This dip has a tangy zip from the yogurt and lemon juice.
The toasted walnut crunch adds welcome texture to these burgers.
This vegetable and chickpea couscous fills you up without filling you out. Chickpeas are high in fibre and iron, and the prunes add a hint of natural sweetness, which makes this all-in-one dish feel indulgent.
Everyone loves ice cream pie. You can also use other favourite flavours of ice cream, such as strawberry, coffee and raspberry ripple.
Tagine is a stew eaten all over Morocco served in earthenware pots of the same name. All tagines start with a spice base, often including cinnamon, saffron, turmeric and cumin. Serve with lemon wedges over couscous or with flatbread to soak up the delicious juices.
Quinoa—everyone's favourite superfood—and beans are two pantry staples that pair up to make a fantastic meat alternative any night of the week. Kale is full of vitamin K, which promotes bone health, and vision-sharpening vitamin A. Serve this as a main dish for four or as a side dish for six.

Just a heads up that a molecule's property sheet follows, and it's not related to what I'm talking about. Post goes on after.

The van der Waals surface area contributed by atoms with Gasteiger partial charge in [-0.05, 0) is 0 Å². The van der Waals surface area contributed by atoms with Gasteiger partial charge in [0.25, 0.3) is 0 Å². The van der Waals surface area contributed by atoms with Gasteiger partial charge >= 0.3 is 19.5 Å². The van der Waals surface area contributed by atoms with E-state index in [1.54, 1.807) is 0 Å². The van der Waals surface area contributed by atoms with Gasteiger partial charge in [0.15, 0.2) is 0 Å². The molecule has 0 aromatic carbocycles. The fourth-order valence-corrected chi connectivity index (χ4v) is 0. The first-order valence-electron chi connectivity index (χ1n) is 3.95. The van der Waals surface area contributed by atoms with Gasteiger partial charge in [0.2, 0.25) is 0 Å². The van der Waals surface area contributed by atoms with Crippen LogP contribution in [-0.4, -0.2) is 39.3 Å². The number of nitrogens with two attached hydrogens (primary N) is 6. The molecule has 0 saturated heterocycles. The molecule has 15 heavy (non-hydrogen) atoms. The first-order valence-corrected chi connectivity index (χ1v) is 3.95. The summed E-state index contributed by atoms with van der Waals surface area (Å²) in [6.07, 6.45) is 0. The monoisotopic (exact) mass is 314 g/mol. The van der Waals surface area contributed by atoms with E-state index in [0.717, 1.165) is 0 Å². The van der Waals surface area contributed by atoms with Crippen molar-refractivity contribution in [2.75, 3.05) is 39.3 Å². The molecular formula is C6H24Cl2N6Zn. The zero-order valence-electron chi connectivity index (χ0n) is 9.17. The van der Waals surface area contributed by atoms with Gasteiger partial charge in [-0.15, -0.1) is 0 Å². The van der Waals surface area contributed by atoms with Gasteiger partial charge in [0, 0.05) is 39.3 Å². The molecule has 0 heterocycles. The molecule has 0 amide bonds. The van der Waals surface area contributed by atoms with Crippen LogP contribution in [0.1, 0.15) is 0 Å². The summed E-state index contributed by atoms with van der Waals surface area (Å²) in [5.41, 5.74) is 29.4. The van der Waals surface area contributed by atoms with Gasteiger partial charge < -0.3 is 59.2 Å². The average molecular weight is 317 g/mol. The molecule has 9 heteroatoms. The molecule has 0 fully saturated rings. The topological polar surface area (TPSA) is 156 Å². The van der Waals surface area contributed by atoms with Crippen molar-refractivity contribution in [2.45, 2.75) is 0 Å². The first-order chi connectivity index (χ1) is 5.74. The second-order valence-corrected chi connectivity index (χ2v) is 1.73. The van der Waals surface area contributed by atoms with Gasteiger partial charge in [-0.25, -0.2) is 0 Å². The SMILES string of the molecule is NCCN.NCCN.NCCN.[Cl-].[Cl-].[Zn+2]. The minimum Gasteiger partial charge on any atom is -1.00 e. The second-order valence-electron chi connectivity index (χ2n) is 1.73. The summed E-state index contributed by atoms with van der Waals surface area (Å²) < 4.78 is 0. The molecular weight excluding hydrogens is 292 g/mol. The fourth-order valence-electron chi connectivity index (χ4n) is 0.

As a Saskatchewan girl, I wanted to create a dish that made the most of our agricultural bounty. The shocking bit: this lovely entree is wheat-free! This recipe showcases Saskatchewan ingredients that may surprise you. For example, did you know that Saskatchewan is second only to India in chickpea production? Or that we produce more wild rice than any other province? The honey and cumin are farmed here too, and the tomatoes, chives, dill and arugula all come from my own garden. This dish is also lovely cold. Any heirloom tomato could replace the yellow ones, but if I can't get a good garden tomato for that hint of sweetness, I would tend to add dried sour cherries (also from Saskatchewan) as a winter variation. Omit the chevre, and you have a vegan dish. Of course, the perfect accompaniment to this warm salad is a slice of crusty bread made from, yes, you guessed it, wheat!